Table of Contents
Conversing with an INTJ
Do’s and Don’ts (mostly Don’t’s):
DON’T ask one of us a question unless you really want a truthful answer. We will not sugarcoat it for you, and we don’t tell white lies to spare anyone’s feelings. Do you really, truthfully want to know if those jeans make your ass look fat? Normal person’s response: “Um, no, you look fine. Really.” Honest person’s response: “Well… maybe a different belt would help?” INTJ’s response: “No, it’s not the jeans that make your ass look fat; it’s your fat ass that makes your ass look fat.”
DON’T express an opinion to us unless you are prepared to back it up with sound arguments and well pedigreed facts and evidence. Otherwise do not be surprised when we logically shred your opinion for you and hand it back to you in tatters.
DON’T be repetitive. We have absolutely no patience for that. There’s no need to cover old ground, and we heard you the first time, unless we were zoning out. And if we were zoning out it’s probably because you started repeating yourself.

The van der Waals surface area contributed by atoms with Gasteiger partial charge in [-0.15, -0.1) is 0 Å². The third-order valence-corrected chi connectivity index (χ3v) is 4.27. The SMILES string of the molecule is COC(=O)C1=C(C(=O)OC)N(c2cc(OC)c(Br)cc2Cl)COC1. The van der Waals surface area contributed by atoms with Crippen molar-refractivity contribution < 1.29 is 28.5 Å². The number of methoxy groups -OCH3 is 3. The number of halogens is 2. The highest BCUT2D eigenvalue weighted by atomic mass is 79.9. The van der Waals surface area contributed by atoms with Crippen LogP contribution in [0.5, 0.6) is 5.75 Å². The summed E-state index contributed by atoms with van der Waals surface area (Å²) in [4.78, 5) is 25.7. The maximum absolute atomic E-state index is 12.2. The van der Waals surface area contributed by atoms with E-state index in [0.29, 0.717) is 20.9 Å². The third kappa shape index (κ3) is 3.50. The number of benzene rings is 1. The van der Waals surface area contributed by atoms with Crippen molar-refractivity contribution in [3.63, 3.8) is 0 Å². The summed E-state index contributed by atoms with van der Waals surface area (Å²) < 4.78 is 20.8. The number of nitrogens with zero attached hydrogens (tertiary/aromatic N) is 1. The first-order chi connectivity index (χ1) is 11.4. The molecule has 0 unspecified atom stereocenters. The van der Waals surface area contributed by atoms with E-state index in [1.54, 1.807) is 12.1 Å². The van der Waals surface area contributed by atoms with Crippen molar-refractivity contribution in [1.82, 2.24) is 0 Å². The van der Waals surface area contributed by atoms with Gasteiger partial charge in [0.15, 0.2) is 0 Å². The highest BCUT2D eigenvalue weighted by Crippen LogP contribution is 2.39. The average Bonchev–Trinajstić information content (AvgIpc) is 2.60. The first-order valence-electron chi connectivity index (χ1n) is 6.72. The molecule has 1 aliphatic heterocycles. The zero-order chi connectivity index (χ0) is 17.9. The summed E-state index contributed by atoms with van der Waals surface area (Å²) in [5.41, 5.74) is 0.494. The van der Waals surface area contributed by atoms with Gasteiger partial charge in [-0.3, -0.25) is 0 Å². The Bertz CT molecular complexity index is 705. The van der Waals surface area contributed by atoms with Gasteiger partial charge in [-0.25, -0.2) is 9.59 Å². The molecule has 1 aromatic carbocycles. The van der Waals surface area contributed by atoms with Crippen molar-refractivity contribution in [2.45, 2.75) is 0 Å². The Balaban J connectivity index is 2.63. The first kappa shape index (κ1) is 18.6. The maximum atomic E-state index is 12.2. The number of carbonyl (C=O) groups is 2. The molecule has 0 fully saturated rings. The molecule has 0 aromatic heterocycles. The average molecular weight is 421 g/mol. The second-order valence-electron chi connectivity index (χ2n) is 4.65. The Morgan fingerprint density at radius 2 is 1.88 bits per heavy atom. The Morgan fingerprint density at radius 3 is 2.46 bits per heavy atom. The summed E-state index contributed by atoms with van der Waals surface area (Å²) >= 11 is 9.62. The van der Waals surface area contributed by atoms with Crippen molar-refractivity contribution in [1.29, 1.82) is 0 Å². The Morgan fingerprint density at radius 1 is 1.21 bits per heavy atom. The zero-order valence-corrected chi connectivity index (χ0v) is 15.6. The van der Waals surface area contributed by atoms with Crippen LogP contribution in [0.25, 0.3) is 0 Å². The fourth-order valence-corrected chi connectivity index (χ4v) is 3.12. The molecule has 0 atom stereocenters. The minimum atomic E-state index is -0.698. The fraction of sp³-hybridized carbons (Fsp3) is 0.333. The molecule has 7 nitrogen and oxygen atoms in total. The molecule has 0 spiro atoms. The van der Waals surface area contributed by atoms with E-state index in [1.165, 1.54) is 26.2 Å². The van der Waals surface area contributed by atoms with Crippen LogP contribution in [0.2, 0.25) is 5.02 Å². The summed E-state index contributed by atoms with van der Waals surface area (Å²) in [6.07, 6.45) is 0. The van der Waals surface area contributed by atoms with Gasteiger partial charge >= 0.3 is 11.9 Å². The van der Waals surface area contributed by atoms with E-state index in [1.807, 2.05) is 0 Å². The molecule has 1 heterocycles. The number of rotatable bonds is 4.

DON’T take 100 words to say what could have been said in 10. Content-free speech will cause an INTJ to zone out faster than repeating yourself.
DON’T engage us in “small talk”. Keep in mind that you are competing for our attention with all the voices in our heads, and they are bound to be far more interesting than you. The voices are constantly regaling us with things like anagrams of Wayne Newton (Wanton Weeny, We Annoy Newt, New Yawn Tone, …) and candidate titles for parodies of “Carry On My Wayward Son” (“Cary Grant Was Six Foot One”, “Curry On My Egg Foo Yung”, …). Do you really think your talk of the weather or your six year old’s soccer league is going to be more compelling than that? Please. Be realistic.
DON’T look at an INTJ in bewilderment when he/she discloses an idea to you. Yes, it may have required a double somersault of imagination to reach their conclusion. Ask them to take you through it step-by-step; they will happily oblige. Ideas are of ultimate importance to an INTJ, and it is a compliment for them to share their ideas with you. Similarly, failing to give due attention to an INTJ’s idea is a high form of insult.
DO… um… well, we thought there should be at least one “DO” but we can’t think of one. Oh, how about this: DO keep it short.